Reading I: Sirach 3:2-6, 12-14 (duties toward parents)
Reading II: Colossians 3:12-21 (the practice of virtues)
Gospel: Matthew 2:13-15, 19-23 (the flight to Egypt)
Key Passage: Joseph got up, took the Child and his mother by night, and went to Egypt. (Matthew 2:14)
Adult: What can you do this week to help someone in your household or circle of friends feel more secure and loved?
Child: What good thing will you do this week to show yourlove for a parent or grandparent?
Reading I: Isaiah 9:1–6 (the Prince of Peace)
Reading II: Titus 2:11–14 (transforming of life)
Gospel: Luke 2:1–14 (the birth of Jesus)
Key Passage: Isaiah 9:5 (a Child is born)
Adult: Why is knowing Jesus important in your life?
Child: How do you experience Jesus when you give a gift to someone else?
When Judy Garland first saw the lyrics to "Have Yourself a Merry Little Christmas" for the film Meet me in St. Louis, she said they were too gloomy, even though they reflected a family's real sadness at leaving their home. The original lyrics expressed true despair, so she persuaded composer Hugh Martin to change them to a more hopeful tone, the words we all know today. The human spirit wants to hope and that's what the Christmas story gives us, proclaiming God's love in becoming one with us in Jesus. The best Christmas song remains the original: "Glory to God in the Highest and on earth peace to those on whom God's favor rests" (Luke 2:14).READ MORE
Pope Francis celebrated his first Mass as pope on the feast of Saint Joseph. In his homily, he held up Joseph as one who models mercy for us by being the protector of Mary and Jesus. By taking Mary into his home as his wife and giving the child the name Jesus, Joseph cooperates with the Spirit of God, who is bringing about a new creation. Unlike King Ahaz who backed away from working with the prophet who came in God's name, Joseph does angel's biding. Pope Francis preached that we can see immense tenderness in Joseph's heart. Because of that tenderness, a child is born who is Emmanuel, God-with-us, and a pattern is set: God chooses to work through human beings to bring salvation and new life to the world. On our part, we are invited to participate in what Saint Paul calls "the obedience of faith" (Romans 1:5), made possible by the grace God so lavishly bestows on us so we might know and do God's will.READ MORE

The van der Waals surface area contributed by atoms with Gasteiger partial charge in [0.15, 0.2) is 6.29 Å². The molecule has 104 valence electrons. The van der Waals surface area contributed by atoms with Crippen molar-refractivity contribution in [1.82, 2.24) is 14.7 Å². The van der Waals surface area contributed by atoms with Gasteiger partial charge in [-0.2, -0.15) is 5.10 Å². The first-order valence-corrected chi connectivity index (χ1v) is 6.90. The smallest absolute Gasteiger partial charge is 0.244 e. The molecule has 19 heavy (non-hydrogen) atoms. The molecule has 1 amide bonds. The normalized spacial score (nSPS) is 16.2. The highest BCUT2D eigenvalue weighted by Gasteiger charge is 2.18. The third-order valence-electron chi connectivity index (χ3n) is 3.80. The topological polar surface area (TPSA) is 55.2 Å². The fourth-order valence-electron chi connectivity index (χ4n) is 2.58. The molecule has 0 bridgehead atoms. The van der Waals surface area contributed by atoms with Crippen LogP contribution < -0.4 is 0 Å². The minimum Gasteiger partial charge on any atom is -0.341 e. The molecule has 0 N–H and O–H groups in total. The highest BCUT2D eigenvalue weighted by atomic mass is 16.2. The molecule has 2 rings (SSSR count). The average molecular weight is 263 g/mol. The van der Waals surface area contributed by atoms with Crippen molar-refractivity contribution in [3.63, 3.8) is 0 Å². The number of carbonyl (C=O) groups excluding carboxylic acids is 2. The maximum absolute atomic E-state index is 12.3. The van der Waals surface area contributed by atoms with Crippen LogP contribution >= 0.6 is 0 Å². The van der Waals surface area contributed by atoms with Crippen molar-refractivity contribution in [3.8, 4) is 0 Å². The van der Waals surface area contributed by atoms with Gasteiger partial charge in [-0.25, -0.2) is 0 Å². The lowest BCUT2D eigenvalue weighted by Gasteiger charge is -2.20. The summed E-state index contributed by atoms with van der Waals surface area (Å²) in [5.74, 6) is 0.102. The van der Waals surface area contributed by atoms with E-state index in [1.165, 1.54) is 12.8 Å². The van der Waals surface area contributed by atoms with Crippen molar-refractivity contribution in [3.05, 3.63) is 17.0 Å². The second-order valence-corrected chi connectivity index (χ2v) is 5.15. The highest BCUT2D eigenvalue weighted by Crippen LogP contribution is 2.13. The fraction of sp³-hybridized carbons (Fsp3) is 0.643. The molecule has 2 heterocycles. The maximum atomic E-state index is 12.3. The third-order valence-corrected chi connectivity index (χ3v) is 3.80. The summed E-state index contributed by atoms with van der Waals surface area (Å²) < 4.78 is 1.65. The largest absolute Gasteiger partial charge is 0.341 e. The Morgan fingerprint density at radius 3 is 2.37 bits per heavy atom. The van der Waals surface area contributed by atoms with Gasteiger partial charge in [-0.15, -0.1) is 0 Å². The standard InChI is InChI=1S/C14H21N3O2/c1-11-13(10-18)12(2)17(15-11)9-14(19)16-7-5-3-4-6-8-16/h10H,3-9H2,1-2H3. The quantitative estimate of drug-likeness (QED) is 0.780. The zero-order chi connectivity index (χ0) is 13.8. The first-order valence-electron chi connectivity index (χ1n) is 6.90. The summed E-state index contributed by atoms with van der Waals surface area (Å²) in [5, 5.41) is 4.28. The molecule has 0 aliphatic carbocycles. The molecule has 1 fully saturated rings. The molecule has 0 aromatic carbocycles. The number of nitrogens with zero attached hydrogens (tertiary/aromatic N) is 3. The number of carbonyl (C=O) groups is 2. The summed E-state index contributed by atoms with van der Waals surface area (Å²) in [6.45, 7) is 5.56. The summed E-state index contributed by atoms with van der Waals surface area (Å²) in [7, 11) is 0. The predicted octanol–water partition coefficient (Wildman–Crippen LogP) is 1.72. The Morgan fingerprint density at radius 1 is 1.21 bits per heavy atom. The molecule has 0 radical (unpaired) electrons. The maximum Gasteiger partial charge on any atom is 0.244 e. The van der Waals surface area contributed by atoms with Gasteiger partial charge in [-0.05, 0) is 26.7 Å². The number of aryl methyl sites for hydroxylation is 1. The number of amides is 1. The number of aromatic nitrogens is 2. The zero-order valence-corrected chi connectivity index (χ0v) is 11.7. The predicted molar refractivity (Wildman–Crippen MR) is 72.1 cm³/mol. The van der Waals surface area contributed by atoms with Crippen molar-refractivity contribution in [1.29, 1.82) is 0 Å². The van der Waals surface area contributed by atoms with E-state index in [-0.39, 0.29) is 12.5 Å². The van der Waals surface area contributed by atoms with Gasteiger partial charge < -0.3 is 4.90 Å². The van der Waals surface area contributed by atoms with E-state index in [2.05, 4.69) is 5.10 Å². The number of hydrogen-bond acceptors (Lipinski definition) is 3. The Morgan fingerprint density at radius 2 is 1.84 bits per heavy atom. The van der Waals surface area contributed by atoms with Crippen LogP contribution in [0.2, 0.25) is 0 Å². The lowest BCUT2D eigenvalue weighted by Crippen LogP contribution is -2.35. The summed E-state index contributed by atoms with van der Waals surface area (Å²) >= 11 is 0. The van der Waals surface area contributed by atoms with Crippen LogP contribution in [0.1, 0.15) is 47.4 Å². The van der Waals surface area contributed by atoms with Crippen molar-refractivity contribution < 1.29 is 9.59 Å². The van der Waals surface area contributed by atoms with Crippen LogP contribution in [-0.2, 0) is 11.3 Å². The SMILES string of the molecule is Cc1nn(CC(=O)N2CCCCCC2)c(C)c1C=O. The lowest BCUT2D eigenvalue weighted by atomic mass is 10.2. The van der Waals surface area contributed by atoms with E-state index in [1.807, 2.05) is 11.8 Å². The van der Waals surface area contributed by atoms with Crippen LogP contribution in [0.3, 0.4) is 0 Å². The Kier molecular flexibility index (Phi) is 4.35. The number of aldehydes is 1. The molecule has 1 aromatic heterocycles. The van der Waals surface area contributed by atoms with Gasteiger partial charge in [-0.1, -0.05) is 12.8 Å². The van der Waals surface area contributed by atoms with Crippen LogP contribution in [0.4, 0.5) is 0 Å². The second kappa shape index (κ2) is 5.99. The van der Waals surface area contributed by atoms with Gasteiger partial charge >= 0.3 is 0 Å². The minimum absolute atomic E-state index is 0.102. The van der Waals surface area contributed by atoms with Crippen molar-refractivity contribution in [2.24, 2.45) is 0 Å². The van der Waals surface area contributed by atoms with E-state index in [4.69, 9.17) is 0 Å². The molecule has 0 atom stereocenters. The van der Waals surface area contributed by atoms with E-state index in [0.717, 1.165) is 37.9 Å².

Reading I:Isaiah 7:10-14 (birth of Emmanuel)
Reading II:Romans 1:1-7 (greetings from Paul)
Gospel: Matthew 1:18–24 (the birth of Jesus)
Key Passage: When Joseph awoke from sleep, he did as the angel of the Lord commanded him; he took Mary as his wife. (Matthew 1:24)
Adult: Whom do you find it difficult to welcome in your life? What can you do to overcome that?
Child: What could you do this week to make someone feel welcome, as Joseph welcomed Mary?
Pope Francis says the gospel constantly calls us to rejoice. That is certainly true today. Isaiah's vision promises a healing of two bodies: the earth's body and the human body. What was a parched and dry desert will blossom and bloom. Glory and splendor will replace gloom and sorrow. Feeble hands and weak knees, the blind and the deaf, the lame and the mute—all will meet with joy and gladness. When will all this come about? When God comes, says Isaiah. Then Luke proclaims: This has happened in Jesus of Nazareth, in the person of a carpenter-preacher-healer-exorcist-Savior, once crucified, then raised, and who promises to come again. Can you hold on to this? The Letter of James counsels patience, a word rooted in the Latin word for suffering. One must suffer waiting for a new world's arrival. But joy is found even now because the Lord visits his waiting people in word and sacrament, and in others. This Sunday allows for wearing rose vestments as a sign of the coming joy Advent promises: "He will come again."
Where do you find this joy in your life?
—We Celebrate Worship Resource, Vol. 42, No. 1READ MORE
Reading I: Isaiah 35:1-6, 10 (Israel's deliverance)
Reading II: James 5:7-10 (patience)
Gospel:Matthew 11:2-11 (Christ's witness to John)
Key Passage: Jesus said, "Truly I tell you, among those born of women no one has arisen greater than John the Baptist; yet the least in the kingdom of heaven is greater than he." (Matthew 11:11)
Adult: How do you prepare yourself to meet Christ in those around you?
Child: What good thing have you done so far during Advent to be like Jesus?
"Repent. Change your heart." On two Sundays every Advent, John the Baptist comes before us with his message calling for a change of heart, for doing what will transform us from a people caught up in our own pursuits to a community open to the dawning of a new age focused on Jesus Christ. John castigates the religious leaders who came out to the wilderness to hear him but whose hearts were far from being open to change. Calling them a brood of vipers would not have won them over, but he accurately declared that the hiding behind a claim to be descendants of Abraham would not gain them the kingdom of heaven either. What was needed was a full-fledged conversion of heart, a pilgrimage to the interior desert where God could woo and win them. The farseeing vision of the prophet Isaiah of one who would come in the power of the Spirit has been fulfilled in Christ. May the Scriptures encourage us to endure in hope, as Paul writes, so we may glorify the God and the Father of Jesus Christ.
How is the Holy Spirit guiding you to renew your heart and your hope during Advent?
—We Celebrate Worship Resource, Vol. 42, No. 1READ MORE